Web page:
By Jim Ogul
I recently reported that the State Department has requested $2 million from Congress in startup money for a U.S. Pavilion at Expo 2025 Osaka Kansai. This is a world’s fair sanctioned by the Bureau International des Exhibitions (BIE).
In the world’s fair universe and the history of US participation, this request is big news – because it’s the first time there has been such a request in 30 years.
And yes, world’s fairs still happen – in fact, there have been 11 world expositions hosted in Europe and Asia in the past 30 years, drawing a combined audience of 221 million visits, and the first in the Middle East will open its gates in October 2021. US participation in those expos has been somewhat uneven. Moreover, there has not been a world expo hosted in the U.S. since 1984 (or in North America since 1986).
Federal appropriations requests in the U.S. have been long absent all those years because, beginning in 1994, Congress passed laws imposing roadblocks to Federal funding for these events. Under current law, the U.S. is the only G7 country that relies on private donations to guarantee its presence at world expos, and the only country in the world that relies entirely on private funding for the creation of its pavilion.
A primary rationale from Congress has been that U.S. Pavilions could and should be funded by the private sector. But this has proven very problematic.
In all, since Federal funding dried up, the United States has participated in nine world’s fairs but missed being part of the expos in Hanover, Germany in 2000 and Zaragoza, Spain in 2003. In the case of Hanover, the U.S. was simply unable to raise the needed money and had to pull out. In the case of Zaragoza, the U.S. did not accept an invitation. In all instances, reliance on private sector fundraising has caused delays, design compromise and the risk of not participating at all.
Even when sufficient money has been raised, there has been criticism of the pavilions as overly commercial, devoting too much space for corporate messages. But commercialization is a fact of life, and a pavilion entirely dependent on private contributions cannot escape this.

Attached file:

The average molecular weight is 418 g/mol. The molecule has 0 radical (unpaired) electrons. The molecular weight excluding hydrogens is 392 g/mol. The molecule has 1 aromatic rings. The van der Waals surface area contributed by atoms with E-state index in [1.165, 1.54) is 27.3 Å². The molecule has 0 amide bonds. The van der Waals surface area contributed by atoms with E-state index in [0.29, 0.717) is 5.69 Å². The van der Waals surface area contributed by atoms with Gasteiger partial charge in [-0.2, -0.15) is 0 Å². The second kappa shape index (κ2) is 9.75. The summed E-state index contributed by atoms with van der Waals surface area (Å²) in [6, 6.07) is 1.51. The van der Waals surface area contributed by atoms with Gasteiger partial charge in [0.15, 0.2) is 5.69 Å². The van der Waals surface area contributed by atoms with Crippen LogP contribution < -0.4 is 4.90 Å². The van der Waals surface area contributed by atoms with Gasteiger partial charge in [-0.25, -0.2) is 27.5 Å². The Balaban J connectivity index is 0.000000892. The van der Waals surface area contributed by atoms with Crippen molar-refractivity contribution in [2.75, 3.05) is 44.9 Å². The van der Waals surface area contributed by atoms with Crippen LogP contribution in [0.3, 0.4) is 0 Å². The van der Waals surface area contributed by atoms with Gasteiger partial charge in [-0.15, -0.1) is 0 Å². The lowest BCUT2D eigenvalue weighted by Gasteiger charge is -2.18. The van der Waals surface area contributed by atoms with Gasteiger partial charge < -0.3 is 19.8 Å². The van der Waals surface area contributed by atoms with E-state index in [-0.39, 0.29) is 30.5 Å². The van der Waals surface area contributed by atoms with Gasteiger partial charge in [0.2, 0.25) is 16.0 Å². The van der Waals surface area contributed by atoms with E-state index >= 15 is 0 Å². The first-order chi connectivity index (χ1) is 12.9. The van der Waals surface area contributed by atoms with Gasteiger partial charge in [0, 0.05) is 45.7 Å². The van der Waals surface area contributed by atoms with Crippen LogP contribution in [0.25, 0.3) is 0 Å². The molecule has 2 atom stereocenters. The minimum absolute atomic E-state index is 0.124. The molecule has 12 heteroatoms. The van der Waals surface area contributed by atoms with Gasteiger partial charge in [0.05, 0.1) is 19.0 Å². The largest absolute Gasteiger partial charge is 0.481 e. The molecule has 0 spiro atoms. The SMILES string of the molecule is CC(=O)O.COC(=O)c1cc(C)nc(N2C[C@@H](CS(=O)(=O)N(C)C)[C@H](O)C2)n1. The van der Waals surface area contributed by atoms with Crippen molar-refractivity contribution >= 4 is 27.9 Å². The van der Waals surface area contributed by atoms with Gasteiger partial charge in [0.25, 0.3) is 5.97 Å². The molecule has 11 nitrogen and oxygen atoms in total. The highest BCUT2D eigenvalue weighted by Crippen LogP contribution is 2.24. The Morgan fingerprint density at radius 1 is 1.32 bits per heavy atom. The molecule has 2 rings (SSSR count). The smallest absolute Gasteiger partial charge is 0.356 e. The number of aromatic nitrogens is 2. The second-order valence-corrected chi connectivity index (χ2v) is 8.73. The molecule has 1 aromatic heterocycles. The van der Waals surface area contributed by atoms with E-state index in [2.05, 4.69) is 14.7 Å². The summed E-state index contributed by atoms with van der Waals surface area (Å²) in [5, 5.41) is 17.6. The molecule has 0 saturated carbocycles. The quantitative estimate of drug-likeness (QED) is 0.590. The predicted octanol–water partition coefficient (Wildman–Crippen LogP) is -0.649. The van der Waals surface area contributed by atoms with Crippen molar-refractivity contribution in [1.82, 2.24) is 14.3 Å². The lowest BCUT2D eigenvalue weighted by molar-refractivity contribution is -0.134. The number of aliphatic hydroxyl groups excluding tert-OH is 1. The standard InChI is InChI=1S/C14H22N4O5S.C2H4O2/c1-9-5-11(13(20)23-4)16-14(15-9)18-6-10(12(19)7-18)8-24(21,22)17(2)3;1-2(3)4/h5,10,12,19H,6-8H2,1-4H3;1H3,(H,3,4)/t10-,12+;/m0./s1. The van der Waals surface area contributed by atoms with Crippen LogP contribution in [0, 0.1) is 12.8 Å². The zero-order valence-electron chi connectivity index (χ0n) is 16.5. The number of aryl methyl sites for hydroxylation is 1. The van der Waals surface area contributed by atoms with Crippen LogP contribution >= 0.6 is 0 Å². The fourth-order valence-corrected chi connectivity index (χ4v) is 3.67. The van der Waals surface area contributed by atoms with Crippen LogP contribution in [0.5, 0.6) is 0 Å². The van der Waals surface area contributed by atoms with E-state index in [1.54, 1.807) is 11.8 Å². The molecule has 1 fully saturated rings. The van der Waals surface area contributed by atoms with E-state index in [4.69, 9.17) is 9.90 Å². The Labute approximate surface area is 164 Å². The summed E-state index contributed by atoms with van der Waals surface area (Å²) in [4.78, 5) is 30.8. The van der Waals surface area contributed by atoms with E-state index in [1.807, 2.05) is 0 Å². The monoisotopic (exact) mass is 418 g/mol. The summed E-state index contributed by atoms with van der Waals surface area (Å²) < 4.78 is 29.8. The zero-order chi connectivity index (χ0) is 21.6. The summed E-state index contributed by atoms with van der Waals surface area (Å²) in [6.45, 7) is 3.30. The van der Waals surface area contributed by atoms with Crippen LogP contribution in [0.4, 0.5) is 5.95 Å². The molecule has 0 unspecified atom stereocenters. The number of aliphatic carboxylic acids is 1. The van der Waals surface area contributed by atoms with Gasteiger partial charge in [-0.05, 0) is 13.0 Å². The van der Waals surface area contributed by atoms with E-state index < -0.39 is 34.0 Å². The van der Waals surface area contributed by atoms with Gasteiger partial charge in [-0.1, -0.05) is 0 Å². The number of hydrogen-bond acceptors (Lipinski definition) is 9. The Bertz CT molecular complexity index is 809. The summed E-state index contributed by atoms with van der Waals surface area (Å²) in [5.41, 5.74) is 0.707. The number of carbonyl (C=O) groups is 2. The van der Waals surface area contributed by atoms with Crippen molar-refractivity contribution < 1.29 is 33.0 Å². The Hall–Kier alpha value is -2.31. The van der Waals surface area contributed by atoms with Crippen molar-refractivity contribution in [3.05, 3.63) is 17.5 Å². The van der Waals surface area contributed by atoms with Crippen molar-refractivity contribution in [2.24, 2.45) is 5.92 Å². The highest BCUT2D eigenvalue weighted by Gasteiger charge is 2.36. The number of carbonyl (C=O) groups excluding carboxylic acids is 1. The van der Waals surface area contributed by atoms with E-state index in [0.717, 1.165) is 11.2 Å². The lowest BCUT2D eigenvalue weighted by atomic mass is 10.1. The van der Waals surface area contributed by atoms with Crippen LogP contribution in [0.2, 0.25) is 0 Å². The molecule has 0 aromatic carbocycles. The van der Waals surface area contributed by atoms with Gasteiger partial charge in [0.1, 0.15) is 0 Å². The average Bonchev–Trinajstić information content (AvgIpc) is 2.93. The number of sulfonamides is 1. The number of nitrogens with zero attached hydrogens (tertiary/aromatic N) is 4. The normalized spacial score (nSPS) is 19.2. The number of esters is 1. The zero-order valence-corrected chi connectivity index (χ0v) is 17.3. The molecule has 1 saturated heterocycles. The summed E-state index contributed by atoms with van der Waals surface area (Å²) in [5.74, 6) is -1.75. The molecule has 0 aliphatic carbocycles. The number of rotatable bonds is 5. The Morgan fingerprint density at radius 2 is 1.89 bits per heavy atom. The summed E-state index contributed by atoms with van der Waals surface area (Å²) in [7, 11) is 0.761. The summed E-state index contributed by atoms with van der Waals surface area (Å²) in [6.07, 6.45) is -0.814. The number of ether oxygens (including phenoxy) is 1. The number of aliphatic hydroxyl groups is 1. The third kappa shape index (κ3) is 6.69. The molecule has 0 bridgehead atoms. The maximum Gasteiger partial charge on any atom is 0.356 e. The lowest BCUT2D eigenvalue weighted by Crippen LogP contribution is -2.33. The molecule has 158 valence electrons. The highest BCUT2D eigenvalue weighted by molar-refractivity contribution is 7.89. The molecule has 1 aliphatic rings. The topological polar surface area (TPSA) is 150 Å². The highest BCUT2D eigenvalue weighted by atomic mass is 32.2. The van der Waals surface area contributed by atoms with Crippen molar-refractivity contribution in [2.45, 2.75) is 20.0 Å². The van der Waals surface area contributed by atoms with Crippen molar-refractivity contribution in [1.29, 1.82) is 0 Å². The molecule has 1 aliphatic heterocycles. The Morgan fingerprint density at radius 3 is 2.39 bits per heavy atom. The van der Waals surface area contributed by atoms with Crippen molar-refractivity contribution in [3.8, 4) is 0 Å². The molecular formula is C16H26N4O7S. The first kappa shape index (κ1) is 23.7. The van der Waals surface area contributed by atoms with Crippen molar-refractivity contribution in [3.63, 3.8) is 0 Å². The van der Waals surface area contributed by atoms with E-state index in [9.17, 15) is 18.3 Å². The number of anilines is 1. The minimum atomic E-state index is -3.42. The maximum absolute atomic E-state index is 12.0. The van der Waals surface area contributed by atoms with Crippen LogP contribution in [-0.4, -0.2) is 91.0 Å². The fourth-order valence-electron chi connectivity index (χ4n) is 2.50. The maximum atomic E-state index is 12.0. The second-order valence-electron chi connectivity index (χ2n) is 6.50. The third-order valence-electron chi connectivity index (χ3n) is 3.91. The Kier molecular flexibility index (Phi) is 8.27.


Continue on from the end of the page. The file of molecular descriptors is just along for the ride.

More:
Not only is it difficult to raise the large amounts needed, but cash flow can be a killer. Work that must be done early on comes at a time when fundraising is just ramping up. In many cases, contractors have been asked to work on the promise of later being paid as apparently was the case at Milan (2015). At Milan this caused a large overrun when the fundraising program failed to raise sufficient funds. As a result, contractors that did work on the promise of being paid lost $26 million. The State Department contractor that sub-contracted these contractors declared bankruptcy and as a result the contractors never got their money.
In other cases, contractors have opted to simply stop work until they could be paid. These work stoppages on complicated and intertwined tasks have sometimes had a crippling effect on getting the project done on time and within budget. In the days when Federal funding was the sole source, the money was all there upfront, eliminating these and other issues.
And for the most recent example of the pitfalls of reliance on fundraising, despite a two-year fundraising campaign the State Department was unable to raise private sector support for a U.S. Pavilion at Expo 2020 Dubai. It subsequently appealed to Congress for Federal funding and was denied. Ultimately, the UAE offered to pay for the pavilion and the U.S. Government accepted. This is the first time in history that a U.S. Pavilion at a world’s fair was paid for by the host country, in this case the United Arab Emirates.
I feel strongly that the U.S. needs to revert to Federal funding – perhaps relying on corporate sponsorship for special events, but not to fund bricks-and-mortar or operations. I think that 30 years is long enough to prove that if we are to participate at all in worlds’ fairs, the U.S. should consider such participation a diplomatic priority and make the necessary investments to provide a U.S. Pavilion that best tells America’s story to the millions of world visitors attending these mega-events.